“Almost everything that takes place during the visit, including economic deals, will in part be done with China in mind,” Eurasia analysts said in a note.

Abe’s visit comes days after New Delhi and Beijing agreed to end the longest and most serious military confrontation along their shared and contested border in decades, a dispute that had raised worries of a broader conflict between the Asian giants.

In a lengthy joint statement, India and Japan said deepening security links was paramount. This included collaboration on research into unmanned ground vehicles and robotics and the possibility of joint field exercises between their armies.

There was also “renewed momentum” for cooperation with the United States and Australia. Earlier this year, India rejected an Australian request to be included in four-country naval drills for fear of angering Beijing.

“Relations between India and Japan are not only a bilateral relationship but have developed into a strategic global partnership,” Abe told reporters in Gandhinagar, the capital of western Gujarat state.

“We (India and Japan) will strengthen our collaboration with those countries with whom we share universal values.”

Abe flew to Gujarat to lay the foundation stone of a $17 billion bullet train project, India’s first, that was made possible by a huge Japanese loan.

Tokyo wants to win other high-speed rail lines India plans to build, to edge out Chinese ambitions to do the same and provide a boost for its high-end manufacturers.

The visit was light on specific announcements, but India said it welcomed proposals for increased Japanese investment into infrastructure projects in its remote northeast, a region New Delhi sees as its gateway to Southeast Asia.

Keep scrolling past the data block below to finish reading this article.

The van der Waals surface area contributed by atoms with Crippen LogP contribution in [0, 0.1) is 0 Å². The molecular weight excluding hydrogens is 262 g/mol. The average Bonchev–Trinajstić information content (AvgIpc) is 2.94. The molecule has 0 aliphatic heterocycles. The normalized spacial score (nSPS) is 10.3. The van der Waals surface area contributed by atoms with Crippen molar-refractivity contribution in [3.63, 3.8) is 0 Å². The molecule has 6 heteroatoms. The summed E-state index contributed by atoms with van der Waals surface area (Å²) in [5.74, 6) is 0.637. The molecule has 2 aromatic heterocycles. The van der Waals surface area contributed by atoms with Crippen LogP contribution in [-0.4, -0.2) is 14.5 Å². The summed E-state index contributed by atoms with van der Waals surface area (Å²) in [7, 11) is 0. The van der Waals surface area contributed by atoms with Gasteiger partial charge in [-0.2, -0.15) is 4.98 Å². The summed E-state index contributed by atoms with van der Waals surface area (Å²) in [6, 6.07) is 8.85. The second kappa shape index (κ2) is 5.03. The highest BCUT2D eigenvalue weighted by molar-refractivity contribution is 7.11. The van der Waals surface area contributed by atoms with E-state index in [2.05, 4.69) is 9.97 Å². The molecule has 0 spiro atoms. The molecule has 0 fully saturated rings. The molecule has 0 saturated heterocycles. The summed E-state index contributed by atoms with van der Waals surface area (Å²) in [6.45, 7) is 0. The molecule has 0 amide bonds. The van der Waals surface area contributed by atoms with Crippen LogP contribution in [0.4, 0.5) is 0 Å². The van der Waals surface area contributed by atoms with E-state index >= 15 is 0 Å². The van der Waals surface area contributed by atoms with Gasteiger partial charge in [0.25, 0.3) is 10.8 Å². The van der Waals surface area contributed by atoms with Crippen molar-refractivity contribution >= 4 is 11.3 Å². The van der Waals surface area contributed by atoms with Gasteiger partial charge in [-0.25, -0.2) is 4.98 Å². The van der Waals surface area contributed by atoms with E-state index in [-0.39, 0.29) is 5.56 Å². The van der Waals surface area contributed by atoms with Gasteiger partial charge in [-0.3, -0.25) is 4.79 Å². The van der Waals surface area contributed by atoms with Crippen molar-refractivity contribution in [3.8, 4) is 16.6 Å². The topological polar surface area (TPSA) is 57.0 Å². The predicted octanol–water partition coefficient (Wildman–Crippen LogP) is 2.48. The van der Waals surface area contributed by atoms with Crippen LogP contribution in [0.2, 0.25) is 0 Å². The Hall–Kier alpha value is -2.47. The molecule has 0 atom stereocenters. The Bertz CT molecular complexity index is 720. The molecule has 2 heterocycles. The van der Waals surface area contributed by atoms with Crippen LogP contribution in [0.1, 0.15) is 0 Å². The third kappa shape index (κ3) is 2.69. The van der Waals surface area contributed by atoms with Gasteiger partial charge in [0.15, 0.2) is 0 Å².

China claims part of India’s northeast as its own territory.

Japanese investment into the northeast “would give legs to our Act East policy,” Indian Foreign Secretary S. Jaishankar told reporters.

Modi and Abe also said they would push for more progress on the development of industrial corridors for the growth of Asia and Africa.

Analysts say the planned $40 billion Asia-Africa Growth Corridor takes direct aim at China’s Belt and Road project, envisaged as a modern-day “Silk Road” connecting China by land and sea across Asia and beyond to the Middle East, Europe and Africa.

(Writing by Tommy Wilkes; Editing by Nick Macfie)

Russia’s Zapad War Games Unnerve the West

September 13, 2017

TALLINN/VILNIUS — From planes, radars and ships in the Baltics, NATO officials say they are watching Russia’s biggest war games since 2013 with “calm and confidence”, but many are unnerved about what they see as Moscow testing its ability to wage war against the West.

NATO believes the exercises, officially starting on Thursday in Belarus, the Baltic Sea, western Russia and the Russian exclave of Kaliningrad, are already underway. It says they are larger than Moscow has publicized, numbering some 100,000 troops, and involve firing nuclear-capable ballistic missiles.

Codenamed Zapad or “West”, NATO officials say the drills will simulate a conflict with the U.S.-led alliance intended to show Russia’s ability to mass large numbers of troops at very short notice in the event of a conflict.